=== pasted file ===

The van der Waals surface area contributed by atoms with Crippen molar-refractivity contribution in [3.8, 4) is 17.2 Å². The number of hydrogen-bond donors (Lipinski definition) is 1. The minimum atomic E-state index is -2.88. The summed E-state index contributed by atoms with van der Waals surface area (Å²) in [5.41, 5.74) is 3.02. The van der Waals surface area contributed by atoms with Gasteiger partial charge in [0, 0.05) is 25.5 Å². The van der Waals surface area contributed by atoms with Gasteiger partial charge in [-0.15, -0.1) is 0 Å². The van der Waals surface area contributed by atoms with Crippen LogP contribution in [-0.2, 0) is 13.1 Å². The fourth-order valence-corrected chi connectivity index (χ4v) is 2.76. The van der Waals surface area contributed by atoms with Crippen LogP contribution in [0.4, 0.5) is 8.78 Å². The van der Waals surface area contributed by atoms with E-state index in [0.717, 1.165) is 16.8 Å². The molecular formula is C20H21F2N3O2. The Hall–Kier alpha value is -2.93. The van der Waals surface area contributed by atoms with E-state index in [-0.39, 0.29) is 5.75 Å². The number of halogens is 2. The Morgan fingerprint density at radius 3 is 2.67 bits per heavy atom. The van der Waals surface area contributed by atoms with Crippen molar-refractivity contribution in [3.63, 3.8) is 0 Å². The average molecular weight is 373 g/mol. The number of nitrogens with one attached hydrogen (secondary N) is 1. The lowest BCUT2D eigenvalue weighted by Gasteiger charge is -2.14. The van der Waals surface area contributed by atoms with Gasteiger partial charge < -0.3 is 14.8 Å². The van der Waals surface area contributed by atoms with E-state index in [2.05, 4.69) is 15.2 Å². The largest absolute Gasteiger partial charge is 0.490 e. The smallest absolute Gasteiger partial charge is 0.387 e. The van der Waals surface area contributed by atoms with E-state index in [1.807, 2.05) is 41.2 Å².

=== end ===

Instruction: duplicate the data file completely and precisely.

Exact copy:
The van der Waals surface area contributed by atoms with Crippen molar-refractivity contribution in [3.8, 4) is 17.2 Å². The number of hydrogen-bond donors (Lipinski definition) is 1. The minimum atomic E-state index is -2.88. The summed E-state index contributed by atoms with van der Waals surface area (Å²) in [5.41, 5.74) is 3.02. The van der Waals surface area contributed by atoms with Gasteiger partial charge in [0, 0.05) is 25.5 Å². The van der Waals surface area contributed by atoms with Gasteiger partial charge in [-0.15, -0.1) is 0 Å². The van der Waals surface area contributed by atoms with Crippen LogP contribution in [-0.2, 0) is 13.1 Å². The fourth-order valence-corrected chi connectivity index (χ4v) is 2.76. The van der Waals surface area contributed by atoms with Crippen LogP contribution in [0.4, 0.5) is 8.78 Å². The van der Waals surface area contributed by atoms with E-state index in [0.717, 1.165) is 16.8 Å². The molecular formula is C20H21F2N3O2. The Hall–Kier alpha value is -2.93. The van der Waals surface area contributed by atoms with E-state index in [-0.39, 0.29) is 5.75 Å². The number of halogens is 2. The Morgan fingerprint density at radius 3 is 2.67 bits per heavy atom. The van der Waals surface area contributed by atoms with Crippen molar-refractivity contribution in [3.63, 3.8) is 0 Å². The average molecular weight is 373 g/mol. The number of nitrogens with one attached hydrogen (secondary N) is 1. The lowest BCUT2D eigenvalue weighted by Gasteiger charge is -2.14. The van der Waals surface area contributed by atoms with Gasteiger partial charge < -0.3 is 14.8 Å². The van der Waals surface area contributed by atoms with E-state index in [2.05, 4.69) is 15.2 Å². The largest absolute Gasteiger partial charge is 0.490 e. The smallest absolute Gasteiger partial charge is 0.387 e. The van der Waals surface area contributed by atoms with E-state index in [1.807, 2.05) is 41.2 Å².